Fabric Club Shut Down: London Popular Nightspot Closes Over Drug-Related Deaths Of Teens

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Fabric, a club located in London, has been shut down after two teenagers died of overdoses. The surprising announcement was made on Wednesday by the Islington Council, who took the opportunity to explain they revoked the license of the Fabric nightclub because it was not able to control the “culture of drug use” on the premises.

The closure comes after Fabric was temporarily closed due to the deaths of two teenagers – one died in June and the other in August. It has been confirmed that two clubgoers overdosed on MDMA that they purchased at Fabric. After the tragedies, Fabric presented their sympathies to the families and stated that it had a zero tolerance approach to drugs.

An investigation by the Islington Council came up with some damning evidence against the club. According to the authorities, undercover police learned that the patrons in the club were on drugs. They found out that there was little effort put into searching clubgoers for drugs before they enter the hot spot.

Furthermore, staff failed to intervene when they saw people in plain sight using illegal substances. The news of the closure of the nightclub was not well received. A petition was rapidly started and has gathered more than 150,000 signatures from music lovers and artists including Louisahhh, Ciara Haidar, Fatboy Slim, and Pete Tong hoping to stop the closure.

London Mayor Sadiq Khan has also stepped out to slam the decision. He said the authorities and club owners must find a solution to save London’s nightlife. He said:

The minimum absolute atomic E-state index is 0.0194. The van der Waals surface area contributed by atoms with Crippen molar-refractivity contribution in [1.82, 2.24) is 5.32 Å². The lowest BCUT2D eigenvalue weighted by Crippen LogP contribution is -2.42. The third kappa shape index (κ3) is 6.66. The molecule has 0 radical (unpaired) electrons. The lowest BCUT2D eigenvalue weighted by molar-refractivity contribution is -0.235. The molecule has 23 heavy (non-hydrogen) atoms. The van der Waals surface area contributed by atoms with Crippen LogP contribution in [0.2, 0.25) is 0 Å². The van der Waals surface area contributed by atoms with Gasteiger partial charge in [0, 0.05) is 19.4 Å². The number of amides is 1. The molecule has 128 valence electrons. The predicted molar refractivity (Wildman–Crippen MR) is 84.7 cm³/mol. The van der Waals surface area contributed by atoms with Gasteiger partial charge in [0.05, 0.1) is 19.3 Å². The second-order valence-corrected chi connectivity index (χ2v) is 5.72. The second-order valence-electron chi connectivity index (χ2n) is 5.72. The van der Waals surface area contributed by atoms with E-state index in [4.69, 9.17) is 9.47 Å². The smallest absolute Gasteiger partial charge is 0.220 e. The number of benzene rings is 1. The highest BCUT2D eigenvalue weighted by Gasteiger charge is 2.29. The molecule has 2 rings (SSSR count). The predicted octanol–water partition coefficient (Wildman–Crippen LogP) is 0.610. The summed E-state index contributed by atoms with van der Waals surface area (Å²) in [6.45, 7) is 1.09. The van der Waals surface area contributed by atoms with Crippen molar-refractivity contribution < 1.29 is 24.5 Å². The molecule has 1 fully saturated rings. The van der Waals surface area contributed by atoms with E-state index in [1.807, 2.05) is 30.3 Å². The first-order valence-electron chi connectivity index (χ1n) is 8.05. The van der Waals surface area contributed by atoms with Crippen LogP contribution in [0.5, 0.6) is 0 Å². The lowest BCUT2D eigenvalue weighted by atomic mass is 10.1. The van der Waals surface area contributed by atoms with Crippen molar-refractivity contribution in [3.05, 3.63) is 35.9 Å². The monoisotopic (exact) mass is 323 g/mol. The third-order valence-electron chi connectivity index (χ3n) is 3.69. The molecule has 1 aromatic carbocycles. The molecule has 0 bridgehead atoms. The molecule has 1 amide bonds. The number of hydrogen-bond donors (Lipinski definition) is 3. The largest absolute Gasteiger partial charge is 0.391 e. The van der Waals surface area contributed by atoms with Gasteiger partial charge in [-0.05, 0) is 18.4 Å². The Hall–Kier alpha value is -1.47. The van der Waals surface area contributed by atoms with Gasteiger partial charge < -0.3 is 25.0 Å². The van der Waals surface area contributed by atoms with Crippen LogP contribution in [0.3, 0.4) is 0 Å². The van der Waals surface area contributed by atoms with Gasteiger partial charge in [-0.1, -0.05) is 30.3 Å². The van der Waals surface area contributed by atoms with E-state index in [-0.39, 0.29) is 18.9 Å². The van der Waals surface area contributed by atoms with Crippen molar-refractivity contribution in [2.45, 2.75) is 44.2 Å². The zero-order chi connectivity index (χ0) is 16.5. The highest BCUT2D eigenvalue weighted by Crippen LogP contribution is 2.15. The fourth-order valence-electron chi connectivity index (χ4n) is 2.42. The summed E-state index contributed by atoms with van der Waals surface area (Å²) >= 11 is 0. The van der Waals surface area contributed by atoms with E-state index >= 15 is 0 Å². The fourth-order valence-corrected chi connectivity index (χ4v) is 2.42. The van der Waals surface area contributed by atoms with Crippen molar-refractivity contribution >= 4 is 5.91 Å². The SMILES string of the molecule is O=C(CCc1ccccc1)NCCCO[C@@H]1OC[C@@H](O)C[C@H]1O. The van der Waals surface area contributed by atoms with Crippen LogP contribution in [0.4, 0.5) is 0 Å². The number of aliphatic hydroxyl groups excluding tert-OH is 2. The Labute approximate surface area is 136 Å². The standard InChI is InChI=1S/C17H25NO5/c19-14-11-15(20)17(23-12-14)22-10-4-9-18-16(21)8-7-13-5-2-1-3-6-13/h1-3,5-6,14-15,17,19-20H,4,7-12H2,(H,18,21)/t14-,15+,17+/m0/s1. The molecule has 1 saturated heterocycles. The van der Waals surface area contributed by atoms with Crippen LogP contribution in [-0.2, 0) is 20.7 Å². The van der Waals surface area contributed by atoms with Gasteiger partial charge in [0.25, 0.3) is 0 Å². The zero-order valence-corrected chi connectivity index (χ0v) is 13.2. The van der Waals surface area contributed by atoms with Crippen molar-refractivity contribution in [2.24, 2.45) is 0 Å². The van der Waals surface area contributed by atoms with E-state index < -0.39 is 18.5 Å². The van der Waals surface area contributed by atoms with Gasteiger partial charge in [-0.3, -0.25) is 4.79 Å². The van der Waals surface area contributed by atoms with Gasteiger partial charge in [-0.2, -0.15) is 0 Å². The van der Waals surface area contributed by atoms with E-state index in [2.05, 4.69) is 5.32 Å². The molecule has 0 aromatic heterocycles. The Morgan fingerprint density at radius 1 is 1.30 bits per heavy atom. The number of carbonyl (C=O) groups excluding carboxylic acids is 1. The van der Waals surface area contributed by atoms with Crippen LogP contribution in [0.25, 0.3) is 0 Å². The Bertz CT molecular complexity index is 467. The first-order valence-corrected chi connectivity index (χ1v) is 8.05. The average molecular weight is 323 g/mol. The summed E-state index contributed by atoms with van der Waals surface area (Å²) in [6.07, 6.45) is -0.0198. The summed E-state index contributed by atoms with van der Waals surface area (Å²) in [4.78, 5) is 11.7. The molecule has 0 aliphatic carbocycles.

“London’s iconic clubs are an essential part of our cultural landscape. Clubbing needs to be safe but I’m disappointed that Fabric, Islington Council and the Metropolitan Police were unable to reach agreement on how to address concerns about public safety. As a result of this decision, thousands of people who enjoyed going to Fabric as an essential part of London’s nightlife will lose out.”

Khan explained that London had lost half of its nightclubs during the last eight years. A spokesman for Fabric expressed disappointment in a statement:

“This decline must stop if London is to retain its status as a 24-hour city with a world-class nightlife. Fabric is extremely disappointed with Islington Council’s decision to revoke our license. This is an especially sad day for those who have supported us, particularly the 250 staff who will now lose their jobs. Closing Fabric is not the answer to the drug-related problems clubs like ours are working to prevent, and sets a troubling precedent for the future of London’s night-time economy.”

Since its opening in 1999 near London’s Smithfield meat market, Fabric has welcomed over 6 million party people and hosted over 5,000 DJs and artists.

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